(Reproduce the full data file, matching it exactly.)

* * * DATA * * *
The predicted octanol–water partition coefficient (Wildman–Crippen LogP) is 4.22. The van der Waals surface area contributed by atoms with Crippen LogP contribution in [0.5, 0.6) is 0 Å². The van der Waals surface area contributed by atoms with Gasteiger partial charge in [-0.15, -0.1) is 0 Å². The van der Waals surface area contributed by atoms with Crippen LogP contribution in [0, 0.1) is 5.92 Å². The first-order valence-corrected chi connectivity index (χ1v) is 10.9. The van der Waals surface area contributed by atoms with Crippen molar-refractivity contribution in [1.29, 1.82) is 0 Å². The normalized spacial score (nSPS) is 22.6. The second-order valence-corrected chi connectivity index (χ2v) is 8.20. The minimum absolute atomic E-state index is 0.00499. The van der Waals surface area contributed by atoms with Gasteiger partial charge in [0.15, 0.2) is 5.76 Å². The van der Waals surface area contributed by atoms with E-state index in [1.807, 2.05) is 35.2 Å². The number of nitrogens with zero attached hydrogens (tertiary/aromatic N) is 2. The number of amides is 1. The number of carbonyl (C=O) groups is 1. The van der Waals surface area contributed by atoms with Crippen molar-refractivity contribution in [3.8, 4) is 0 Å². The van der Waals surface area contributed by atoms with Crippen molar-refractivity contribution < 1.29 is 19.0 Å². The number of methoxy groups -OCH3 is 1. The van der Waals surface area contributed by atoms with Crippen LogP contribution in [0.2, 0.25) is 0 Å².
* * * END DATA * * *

The predicted octanol–water partition coefficient (Wildman–Crippen LogP) is 4.22. The van der Waals surface area contributed by atoms with Crippen LogP contribution in [0.5, 0.6) is 0 Å². The van der Waals surface area contributed by atoms with Gasteiger partial charge in [-0.15, -0.1) is 0 Å². The van der Waals surface area contributed by atoms with Crippen LogP contribution in [0, 0.1) is 5.92 Å². The first-order valence-corrected chi connectivity index (χ1v) is 10.9. The van der Waals surface area contributed by atoms with Crippen molar-refractivity contribution in [1.29, 1.82) is 0 Å². The normalized spacial score (nSPS) is 22.6. The second-order valence-corrected chi connectivity index (χ2v) is 8.20. The minimum absolute atomic E-state index is 0.00499. The van der Waals surface area contributed by atoms with Gasteiger partial charge in [0.15, 0.2) is 5.76 Å². The van der Waals surface area contributed by atoms with E-state index in [1.807, 2.05) is 35.2 Å². The number of nitrogens with zero attached hydrogens (tertiary/aromatic N) is 2. The number of amides is 1. The number of carbonyl (C=O) groups is 1. The van der Waals surface area contributed by atoms with Crippen molar-refractivity contribution in [3.8, 4) is 0 Å². The van der Waals surface area contributed by atoms with Crippen molar-refractivity contribution < 1.29 is 19.0 Å². The number of methoxy groups -OCH3 is 1. The van der Waals surface area contributed by atoms with Crippen LogP contribution in [0.2, 0.25) is 0 Å².